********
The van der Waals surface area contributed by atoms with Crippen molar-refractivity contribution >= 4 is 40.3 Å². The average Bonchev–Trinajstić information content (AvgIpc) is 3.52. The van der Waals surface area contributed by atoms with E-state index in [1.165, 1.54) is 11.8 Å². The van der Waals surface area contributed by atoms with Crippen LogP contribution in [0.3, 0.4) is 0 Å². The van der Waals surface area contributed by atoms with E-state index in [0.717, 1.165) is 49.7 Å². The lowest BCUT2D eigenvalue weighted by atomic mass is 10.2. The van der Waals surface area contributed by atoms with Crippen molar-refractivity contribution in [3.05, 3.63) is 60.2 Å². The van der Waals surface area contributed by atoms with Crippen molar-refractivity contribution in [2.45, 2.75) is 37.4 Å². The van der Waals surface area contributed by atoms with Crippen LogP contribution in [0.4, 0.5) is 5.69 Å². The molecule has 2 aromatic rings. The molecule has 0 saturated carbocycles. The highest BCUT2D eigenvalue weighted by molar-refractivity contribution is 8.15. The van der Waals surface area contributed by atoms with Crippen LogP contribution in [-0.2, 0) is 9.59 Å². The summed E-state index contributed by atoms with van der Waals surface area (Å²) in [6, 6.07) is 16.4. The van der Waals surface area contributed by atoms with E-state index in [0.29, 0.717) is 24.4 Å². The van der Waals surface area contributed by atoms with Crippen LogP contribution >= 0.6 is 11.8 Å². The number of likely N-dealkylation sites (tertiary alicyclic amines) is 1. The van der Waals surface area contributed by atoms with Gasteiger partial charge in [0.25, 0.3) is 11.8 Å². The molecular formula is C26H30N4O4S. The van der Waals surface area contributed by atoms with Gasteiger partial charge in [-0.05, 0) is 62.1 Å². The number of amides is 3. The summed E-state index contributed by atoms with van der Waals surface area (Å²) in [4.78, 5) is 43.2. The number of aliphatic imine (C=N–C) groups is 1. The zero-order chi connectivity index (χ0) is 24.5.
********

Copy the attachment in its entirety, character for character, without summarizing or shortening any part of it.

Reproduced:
The van der Waals surface area contributed by atoms with Crippen molar-refractivity contribution >= 4 is 40.3 Å². The average Bonchev–Trinajstić information content (AvgIpc) is 3.52. The van der Waals surface area contributed by atoms with E-state index in [1.165, 1.54) is 11.8 Å². The van der Waals surface area contributed by atoms with Crippen LogP contribution in [0.3, 0.4) is 0 Å². The van der Waals surface area contributed by atoms with E-state index in [0.717, 1.165) is 49.7 Å². The lowest BCUT2D eigenvalue weighted by atomic mass is 10.2. The van der Waals surface area contributed by atoms with Crippen molar-refractivity contribution in [3.05, 3.63) is 60.2 Å². The van der Waals surface area contributed by atoms with Crippen molar-refractivity contribution in [2.45, 2.75) is 37.4 Å². The van der Waals surface area contributed by atoms with Crippen LogP contribution in [0.4, 0.5) is 5.69 Å². The molecule has 2 aromatic rings. The molecule has 0 saturated carbocycles. The highest BCUT2D eigenvalue weighted by molar-refractivity contribution is 8.15. The van der Waals surface area contributed by atoms with Crippen LogP contribution in [-0.2, 0) is 9.59 Å². The summed E-state index contributed by atoms with van der Waals surface area (Å²) in [6, 6.07) is 16.4. The van der Waals surface area contributed by atoms with E-state index in [0.29, 0.717) is 24.4 Å². The van der Waals surface area contributed by atoms with Crippen LogP contribution >= 0.6 is 11.8 Å². The number of likely N-dealkylation sites (tertiary alicyclic amines) is 1. The van der Waals surface area contributed by atoms with Gasteiger partial charge in [0.25, 0.3) is 11.8 Å². The molecular formula is C26H30N4O4S. The van der Waals surface area contributed by atoms with Gasteiger partial charge in [-0.05, 0) is 62.1 Å². The number of amides is 3. The summed E-state index contributed by atoms with van der Waals surface area (Å²) in [4.78, 5) is 43.2. The number of aliphatic imine (C=N–C) groups is 1. The zero-order chi connectivity index (χ0) is 24.5.